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Paul Lukas

from the trailer for
The Casino Murder Case (1935).
Born Pál Lukács
May 26, 1895(1895-05-26)
Budapest, Hungary
Died August 15, 1971 (aged 76)
Tangier, Morocco
Occupation Actor
Years active 1916 – 1970
Spouse(s) ? (1916–1917) (divorced)
Daisy Benes (1927–1962) (her death)
Annette M. Driesens (1963–1971) (his death)
The native form of this personal name is Lukács Pál. This article uses the Western name order.

Paul Lukas (May 26, 1895 – August 15, 1971) was a Hungarian-born actor.

Born Pál Lukács in Budapest, he arrived in Hollywood in 1927 after a successful stage and film career in Hungary, Germany and Austria where he worked with Max Reinhardt. He made his stage debut in Budapest in 1916 and his film debut in 1917. At first, he played elegant, smooth womanizers, but increasingly he became typecast as a villain. In 1933, he became a naturalized citizen of the United States.

He was busy in the 1930s, appearing in such films as the melodrama Rockabye, the crime caper Grumpy, Alfred Hitchcock's The Lady Vanishes, the comedy Ladies in Love, and the drama Dodsworth. He followed William Powell and Basil Rathbone portraying the series detective Philo Vance, a cosmopolitan New Yorker, once in 1935 in The Casino Murder Case, but his major role came in 1943's Watch on the Rhine, when he played a man working against the Nazis (he had played the same role on Broadway in 1941). He won the Academy Award for Best Actor for the role, winning out over luminary efforts as Humphrey Bogart in Casablanca, Gary Cooper in For Whom the Bell Tolls, Walter Pidgeon in Madame Curie, and Mickey Rooney in The Human Comedy.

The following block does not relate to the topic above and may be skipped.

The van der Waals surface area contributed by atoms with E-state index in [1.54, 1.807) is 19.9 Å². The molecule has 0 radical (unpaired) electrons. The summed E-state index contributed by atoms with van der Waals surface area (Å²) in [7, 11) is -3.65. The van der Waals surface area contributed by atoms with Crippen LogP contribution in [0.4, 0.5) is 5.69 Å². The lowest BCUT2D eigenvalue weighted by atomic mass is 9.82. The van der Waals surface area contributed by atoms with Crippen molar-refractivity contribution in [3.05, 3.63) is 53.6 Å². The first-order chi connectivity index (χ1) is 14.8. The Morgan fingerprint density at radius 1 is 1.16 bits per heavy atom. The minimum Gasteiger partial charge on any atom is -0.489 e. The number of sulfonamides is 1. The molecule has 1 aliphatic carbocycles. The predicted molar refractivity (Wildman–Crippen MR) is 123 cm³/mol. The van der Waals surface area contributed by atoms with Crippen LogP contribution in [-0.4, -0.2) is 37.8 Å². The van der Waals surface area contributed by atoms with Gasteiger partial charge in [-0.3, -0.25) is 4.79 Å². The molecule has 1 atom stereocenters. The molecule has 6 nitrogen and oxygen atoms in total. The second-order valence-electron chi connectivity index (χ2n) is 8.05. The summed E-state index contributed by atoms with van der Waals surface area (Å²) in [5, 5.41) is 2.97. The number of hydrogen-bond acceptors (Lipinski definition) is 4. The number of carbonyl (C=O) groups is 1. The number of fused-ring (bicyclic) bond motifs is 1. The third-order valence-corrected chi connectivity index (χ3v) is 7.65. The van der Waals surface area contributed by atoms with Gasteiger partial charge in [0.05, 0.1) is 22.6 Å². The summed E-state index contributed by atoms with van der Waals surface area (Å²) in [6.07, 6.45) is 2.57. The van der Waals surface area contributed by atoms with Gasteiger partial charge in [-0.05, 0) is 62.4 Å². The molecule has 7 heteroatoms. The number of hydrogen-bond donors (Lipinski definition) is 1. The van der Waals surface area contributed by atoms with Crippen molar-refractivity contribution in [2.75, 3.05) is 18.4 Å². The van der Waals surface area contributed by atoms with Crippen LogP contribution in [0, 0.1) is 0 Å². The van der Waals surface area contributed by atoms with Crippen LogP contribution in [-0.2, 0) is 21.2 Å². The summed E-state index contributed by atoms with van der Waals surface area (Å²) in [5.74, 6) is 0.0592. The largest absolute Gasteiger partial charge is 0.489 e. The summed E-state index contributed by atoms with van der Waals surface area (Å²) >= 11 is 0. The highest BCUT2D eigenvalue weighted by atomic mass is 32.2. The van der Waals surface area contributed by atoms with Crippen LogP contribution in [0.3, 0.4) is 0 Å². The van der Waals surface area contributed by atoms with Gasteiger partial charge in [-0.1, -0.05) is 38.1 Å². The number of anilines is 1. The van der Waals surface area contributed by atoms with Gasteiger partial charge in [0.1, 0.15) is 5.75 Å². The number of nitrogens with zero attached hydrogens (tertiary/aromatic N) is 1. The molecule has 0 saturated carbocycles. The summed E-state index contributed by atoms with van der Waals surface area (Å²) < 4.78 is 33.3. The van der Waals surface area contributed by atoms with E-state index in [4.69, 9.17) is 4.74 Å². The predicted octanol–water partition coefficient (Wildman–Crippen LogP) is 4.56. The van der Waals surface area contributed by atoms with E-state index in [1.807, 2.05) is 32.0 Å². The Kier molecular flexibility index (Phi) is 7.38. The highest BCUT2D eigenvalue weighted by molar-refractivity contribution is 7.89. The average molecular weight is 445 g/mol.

To modern viewers, Paul Lukas is best known for his role as Professor Aronnax in Walt Disney's classic 1954 film version of Jules Verne's 20,000 Leagues Under the Sea. By that time, however (according to the featurette "The Making of 20,000 Leagues Under the Sea" on Disc 2 of the Special Edition DVD release), he was, at age 60, suffering from memory problems during the production, apparently leading him to lash out at cast and crew alike. Even fellow Hungarian and friend Peter Lorre was not immune to the abuse.

In the 1940s, Lukas was a charter member of the Motion Picture Alliance for the Preservation of American Ideals, a conservative lobbying group opposed to possible Communist influence in Hollywood.

The remainder of his career moved from Hollywood to the stage to television. His only singing role was as Cosmo Constantine in the original 1950 Broadway stage version of Irving Berlin's Call Me Madam, opposite Ethel Merman (although he is heard singing a song in the 1933 film Little Women, displaying a pleasant voice).

He died August 16, 1971, in Tangier, Morocco, reportedly while searching for a place to spend his retirement years.

Lukas has a star on the Hollywood Walk of Fame at 6841 Hollywood Blvd.

External links



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